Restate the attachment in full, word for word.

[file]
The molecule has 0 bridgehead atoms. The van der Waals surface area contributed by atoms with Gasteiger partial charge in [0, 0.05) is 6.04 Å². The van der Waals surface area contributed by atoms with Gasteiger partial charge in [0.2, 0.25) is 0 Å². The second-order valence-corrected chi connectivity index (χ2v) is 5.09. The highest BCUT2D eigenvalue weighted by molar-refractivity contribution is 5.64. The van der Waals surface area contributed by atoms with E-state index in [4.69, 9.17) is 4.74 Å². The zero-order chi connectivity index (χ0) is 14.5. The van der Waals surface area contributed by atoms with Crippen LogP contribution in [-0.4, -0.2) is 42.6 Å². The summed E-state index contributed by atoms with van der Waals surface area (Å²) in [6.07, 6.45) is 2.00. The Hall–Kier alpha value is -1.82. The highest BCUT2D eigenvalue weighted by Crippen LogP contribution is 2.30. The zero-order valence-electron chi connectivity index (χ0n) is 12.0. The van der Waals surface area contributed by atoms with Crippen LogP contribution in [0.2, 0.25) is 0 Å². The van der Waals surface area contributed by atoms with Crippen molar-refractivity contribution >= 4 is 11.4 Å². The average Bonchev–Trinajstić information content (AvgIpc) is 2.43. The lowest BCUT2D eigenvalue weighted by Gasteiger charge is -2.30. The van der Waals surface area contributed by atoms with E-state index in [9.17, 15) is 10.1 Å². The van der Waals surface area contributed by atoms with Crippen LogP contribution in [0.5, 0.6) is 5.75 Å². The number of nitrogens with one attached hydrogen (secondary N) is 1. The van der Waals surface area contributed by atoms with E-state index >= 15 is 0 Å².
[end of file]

The molecule has 0 bridgehead atoms. The van der Waals surface area contributed by atoms with Gasteiger partial charge in [0, 0.05) is 6.04 Å². The van der Waals surface area contributed by atoms with Gasteiger partial charge in [0.2, 0.25) is 0 Å². The second-order valence-corrected chi connectivity index (χ2v) is 5.09. The highest BCUT2D eigenvalue weighted by molar-refractivity contribution is 5.64. The van der Waals surface area contributed by atoms with E-state index in [4.69, 9.17) is 4.74 Å². The zero-order chi connectivity index (χ0) is 14.5. The van der Waals surface area contributed by atoms with Crippen LogP contribution in [-0.4, -0.2) is 42.6 Å². The summed E-state index contributed by atoms with van der Waals surface area (Å²) in [6.07, 6.45) is 2.00. The Hall–Kier alpha value is -1.82. The highest BCUT2D eigenvalue weighted by Crippen LogP contribution is 2.30. The zero-order valence-electron chi connectivity index (χ0n) is 12.0. The van der Waals surface area contributed by atoms with Crippen LogP contribution in [0.2, 0.25) is 0 Å². The van der Waals surface area contributed by atoms with Crippen molar-refractivity contribution >= 4 is 11.4 Å². The average Bonchev–Trinajstić information content (AvgIpc) is 2.43. The lowest BCUT2D eigenvalue weighted by Gasteiger charge is -2.30. The van der Waals surface area contributed by atoms with E-state index in [9.17, 15) is 10.1 Å². The van der Waals surface area contributed by atoms with Crippen LogP contribution in [0.5, 0.6) is 5.75 Å². The number of nitrogens with one attached hydrogen (secondary N) is 1. The van der Waals surface area contributed by atoms with E-state index >= 15 is 0 Å².